Shane Dawe was diagnosed with Acute Myeloid Leukaemia in November 2018 and is encouraging people to put their name on the Australian Donor Registry this World Marrow Donor Day, Saturday September 21.
Shane Dawe was diagnosed with Acute Myeloid Leukaemia in November 2018 and is encouraging people to put their name on the Australian Donor Registry this World Marrow Donor Day, Saturday September 21.

Swab a cheek, save a life

SHANE Dawe never expected to get the news he did on November 16: he had Acute Myeloid Leukaemia.

“I went to the hospital because I had a sinus infection,” Mr Dawe said.

“They did a CT scan and a blood test and it came back fine. They sent us home.”

Mr Dawe said he had just returned home and sat down when the phone rang and the doctors requested he immediately come back to the hospital.

“They took us to a private room and they told me, ‘you have leukaemia’,” Mr Dawe said.

“I was gutted, I was confused.”

After going into remission following his second round of chemotherapy, Mr Dawe said doctors told him his chances of staying in remission would increase from 10 per cent to about 65 per cent with a bone marrow transplant.

Mr Dawe said his rare tissue type didn’t match with anyone on the world donor registry.

The closest match was his older sister, who was a half-match.

“(My sister) has increased my percentage rate of living from 10 per cent to 75 per cent now,” Mr Dawe said.

Yesterday was World Marrow Donor Day and Mr Dawe wanted others to know how important it is to register through the Australian Donor Registry to become a stem cell or bone marrow donor.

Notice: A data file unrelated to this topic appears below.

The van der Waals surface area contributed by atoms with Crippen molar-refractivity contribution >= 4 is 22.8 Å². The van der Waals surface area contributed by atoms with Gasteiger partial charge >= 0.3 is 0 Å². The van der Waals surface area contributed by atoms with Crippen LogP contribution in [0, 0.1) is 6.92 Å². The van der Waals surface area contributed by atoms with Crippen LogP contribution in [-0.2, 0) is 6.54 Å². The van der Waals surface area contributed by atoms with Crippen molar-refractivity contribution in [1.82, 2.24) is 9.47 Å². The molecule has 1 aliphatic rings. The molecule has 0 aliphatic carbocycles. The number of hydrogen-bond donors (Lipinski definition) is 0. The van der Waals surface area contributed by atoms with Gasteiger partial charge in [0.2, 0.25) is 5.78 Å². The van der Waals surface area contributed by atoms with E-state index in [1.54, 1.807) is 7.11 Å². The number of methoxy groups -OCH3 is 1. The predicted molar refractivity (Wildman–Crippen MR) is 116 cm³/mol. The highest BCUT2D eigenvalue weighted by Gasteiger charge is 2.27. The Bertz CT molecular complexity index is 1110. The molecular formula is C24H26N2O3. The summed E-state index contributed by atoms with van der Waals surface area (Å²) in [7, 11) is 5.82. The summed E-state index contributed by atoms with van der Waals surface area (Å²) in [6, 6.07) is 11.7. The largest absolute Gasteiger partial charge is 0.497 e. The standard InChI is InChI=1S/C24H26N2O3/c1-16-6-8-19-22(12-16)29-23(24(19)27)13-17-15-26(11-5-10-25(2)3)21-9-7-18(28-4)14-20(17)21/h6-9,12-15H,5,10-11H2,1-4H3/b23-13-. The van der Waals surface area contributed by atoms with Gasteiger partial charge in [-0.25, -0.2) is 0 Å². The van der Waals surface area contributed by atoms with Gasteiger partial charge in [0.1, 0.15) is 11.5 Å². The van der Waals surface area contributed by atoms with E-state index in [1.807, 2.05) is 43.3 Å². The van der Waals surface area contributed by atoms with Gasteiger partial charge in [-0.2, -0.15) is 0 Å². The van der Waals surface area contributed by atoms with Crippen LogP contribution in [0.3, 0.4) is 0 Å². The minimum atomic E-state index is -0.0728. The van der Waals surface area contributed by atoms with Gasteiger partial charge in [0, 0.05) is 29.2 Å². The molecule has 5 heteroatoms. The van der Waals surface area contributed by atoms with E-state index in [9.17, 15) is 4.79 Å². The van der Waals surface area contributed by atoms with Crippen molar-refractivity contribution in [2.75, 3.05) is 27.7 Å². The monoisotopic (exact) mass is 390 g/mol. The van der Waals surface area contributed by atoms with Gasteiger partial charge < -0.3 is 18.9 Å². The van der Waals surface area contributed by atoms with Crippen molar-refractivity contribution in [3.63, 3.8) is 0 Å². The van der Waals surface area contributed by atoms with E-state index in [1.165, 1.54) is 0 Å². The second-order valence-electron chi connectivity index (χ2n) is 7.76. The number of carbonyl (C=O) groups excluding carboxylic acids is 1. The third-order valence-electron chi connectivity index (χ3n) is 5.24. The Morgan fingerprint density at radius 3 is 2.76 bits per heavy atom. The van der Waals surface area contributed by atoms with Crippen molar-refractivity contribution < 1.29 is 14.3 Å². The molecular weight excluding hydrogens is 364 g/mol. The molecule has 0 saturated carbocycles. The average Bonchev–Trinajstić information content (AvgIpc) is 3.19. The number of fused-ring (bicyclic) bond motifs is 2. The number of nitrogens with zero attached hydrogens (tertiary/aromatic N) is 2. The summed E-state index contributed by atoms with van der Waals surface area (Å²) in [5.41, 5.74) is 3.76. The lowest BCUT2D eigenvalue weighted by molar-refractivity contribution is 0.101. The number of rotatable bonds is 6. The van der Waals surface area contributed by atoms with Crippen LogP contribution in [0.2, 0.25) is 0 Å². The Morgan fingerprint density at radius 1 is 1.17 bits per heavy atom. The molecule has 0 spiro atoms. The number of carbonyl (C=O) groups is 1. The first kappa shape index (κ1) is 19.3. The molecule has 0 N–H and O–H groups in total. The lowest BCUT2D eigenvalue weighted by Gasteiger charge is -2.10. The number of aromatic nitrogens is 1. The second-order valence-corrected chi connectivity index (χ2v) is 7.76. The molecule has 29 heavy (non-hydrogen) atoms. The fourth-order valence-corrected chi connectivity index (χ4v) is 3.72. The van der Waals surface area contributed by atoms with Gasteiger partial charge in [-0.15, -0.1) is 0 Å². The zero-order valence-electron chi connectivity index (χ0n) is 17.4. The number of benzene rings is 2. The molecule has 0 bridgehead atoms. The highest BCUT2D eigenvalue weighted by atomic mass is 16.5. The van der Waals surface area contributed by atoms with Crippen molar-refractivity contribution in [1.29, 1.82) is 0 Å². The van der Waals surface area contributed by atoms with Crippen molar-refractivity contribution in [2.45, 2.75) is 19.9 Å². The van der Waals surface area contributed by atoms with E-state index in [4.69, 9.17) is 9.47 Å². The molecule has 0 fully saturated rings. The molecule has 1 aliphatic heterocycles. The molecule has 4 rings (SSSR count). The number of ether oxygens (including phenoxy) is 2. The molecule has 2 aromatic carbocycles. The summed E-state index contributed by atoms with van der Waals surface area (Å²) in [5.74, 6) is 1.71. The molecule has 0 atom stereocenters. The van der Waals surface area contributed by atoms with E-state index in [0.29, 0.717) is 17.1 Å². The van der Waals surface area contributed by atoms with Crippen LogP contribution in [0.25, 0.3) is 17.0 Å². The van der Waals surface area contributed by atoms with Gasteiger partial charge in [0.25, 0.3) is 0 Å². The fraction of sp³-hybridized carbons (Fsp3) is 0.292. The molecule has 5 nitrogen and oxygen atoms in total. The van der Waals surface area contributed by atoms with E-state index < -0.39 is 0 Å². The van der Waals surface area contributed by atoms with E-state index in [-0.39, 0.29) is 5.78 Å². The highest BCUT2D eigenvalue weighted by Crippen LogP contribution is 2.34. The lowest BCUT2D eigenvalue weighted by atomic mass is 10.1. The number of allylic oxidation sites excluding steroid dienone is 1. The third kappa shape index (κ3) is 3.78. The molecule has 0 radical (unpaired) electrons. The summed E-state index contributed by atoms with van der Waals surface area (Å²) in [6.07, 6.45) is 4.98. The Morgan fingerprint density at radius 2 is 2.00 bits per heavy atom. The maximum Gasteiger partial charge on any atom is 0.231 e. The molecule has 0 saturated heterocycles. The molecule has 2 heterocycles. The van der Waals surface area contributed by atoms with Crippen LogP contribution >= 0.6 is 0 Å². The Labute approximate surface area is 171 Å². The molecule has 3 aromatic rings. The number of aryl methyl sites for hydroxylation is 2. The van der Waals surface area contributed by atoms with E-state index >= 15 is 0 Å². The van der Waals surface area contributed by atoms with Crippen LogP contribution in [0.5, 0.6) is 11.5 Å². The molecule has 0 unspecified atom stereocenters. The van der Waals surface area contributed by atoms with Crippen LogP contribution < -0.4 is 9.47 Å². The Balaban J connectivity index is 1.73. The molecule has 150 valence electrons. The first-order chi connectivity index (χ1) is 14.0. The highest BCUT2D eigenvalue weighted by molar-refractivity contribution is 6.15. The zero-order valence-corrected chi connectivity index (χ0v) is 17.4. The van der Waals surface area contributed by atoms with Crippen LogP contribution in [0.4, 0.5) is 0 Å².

“You may give someone the chance that they won’t get anywhere else,” Mr Dawe said.

Currently the Australian Donor Registry is unable to meet the needs of Australian patients requiring a stem cell transplant as less than five per cent of registered Australian donors are considered ideal.

This means most Australian patients requiring a transplant need to look overseas to receive vital treatment.

Mr Dawe said by registering you were not locked in to being a donor if called upon.

“You sit there and think, ‘if only people would do it, maybe I’d have a chance’,” Mr Dawe said.

“It may not just be in Australia that you’re helping someone.”

Australian Donor Registry CEO Lisa Smith said it was especially males aged 18-30, from a diverse range of ethnic backgrounds, who were being urged to come forward.

“While we welcome all new donors, the reality is younger male donors result in better outcomes for patients and increase their chances of finding the best possible match,” Ms Smith said.

“Young men make particularly important donors as they often weigh more and therefore literally have more to give.”

Register at lf.strengthtogive.org.au and a swab kit will be sent to you.

One returned you will be placed on the Australian Bone Marrow Donor Registry.